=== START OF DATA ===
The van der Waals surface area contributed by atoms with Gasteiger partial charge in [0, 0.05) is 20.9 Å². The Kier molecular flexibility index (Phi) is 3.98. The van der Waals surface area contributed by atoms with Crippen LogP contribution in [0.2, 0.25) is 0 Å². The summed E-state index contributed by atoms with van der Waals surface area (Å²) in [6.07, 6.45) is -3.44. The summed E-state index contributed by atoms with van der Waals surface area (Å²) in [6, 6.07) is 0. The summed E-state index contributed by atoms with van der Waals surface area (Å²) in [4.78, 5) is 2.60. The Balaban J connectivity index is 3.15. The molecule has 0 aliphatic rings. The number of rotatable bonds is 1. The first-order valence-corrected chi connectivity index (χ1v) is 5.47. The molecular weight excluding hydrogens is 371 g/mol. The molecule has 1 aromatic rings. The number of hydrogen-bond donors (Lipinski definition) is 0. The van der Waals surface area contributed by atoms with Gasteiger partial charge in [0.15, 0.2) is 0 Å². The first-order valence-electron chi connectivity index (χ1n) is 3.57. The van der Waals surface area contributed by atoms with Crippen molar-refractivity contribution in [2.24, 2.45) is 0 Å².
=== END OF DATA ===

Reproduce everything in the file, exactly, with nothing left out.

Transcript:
The van der Waals surface area contributed by atoms with Gasteiger partial charge in [0, 0.05) is 20.9 Å². The Kier molecular flexibility index (Phi) is 3.98. The van der Waals surface area contributed by atoms with Crippen LogP contribution in [0.2, 0.25) is 0 Å². The summed E-state index contributed by atoms with van der Waals surface area (Å²) in [6.07, 6.45) is -3.44. The summed E-state index contributed by atoms with van der Waals surface area (Å²) in [6, 6.07) is 0. The summed E-state index contributed by atoms with van der Waals surface area (Å²) in [4.78, 5) is 2.60. The Balaban J connectivity index is 3.15. The molecule has 0 aliphatic rings. The number of rotatable bonds is 1. The first-order valence-corrected chi connectivity index (χ1v) is 5.47. The molecular weight excluding hydrogens is 371 g/mol. The molecule has 1 aromatic rings. The number of hydrogen-bond donors (Lipinski definition) is 0. The van der Waals surface area contributed by atoms with Gasteiger partial charge in [0.15, 0.2) is 0 Å². The first-order valence-electron chi connectivity index (χ1n) is 3.57. The van der Waals surface area contributed by atoms with Crippen molar-refractivity contribution in [2.24, 2.45) is 0 Å².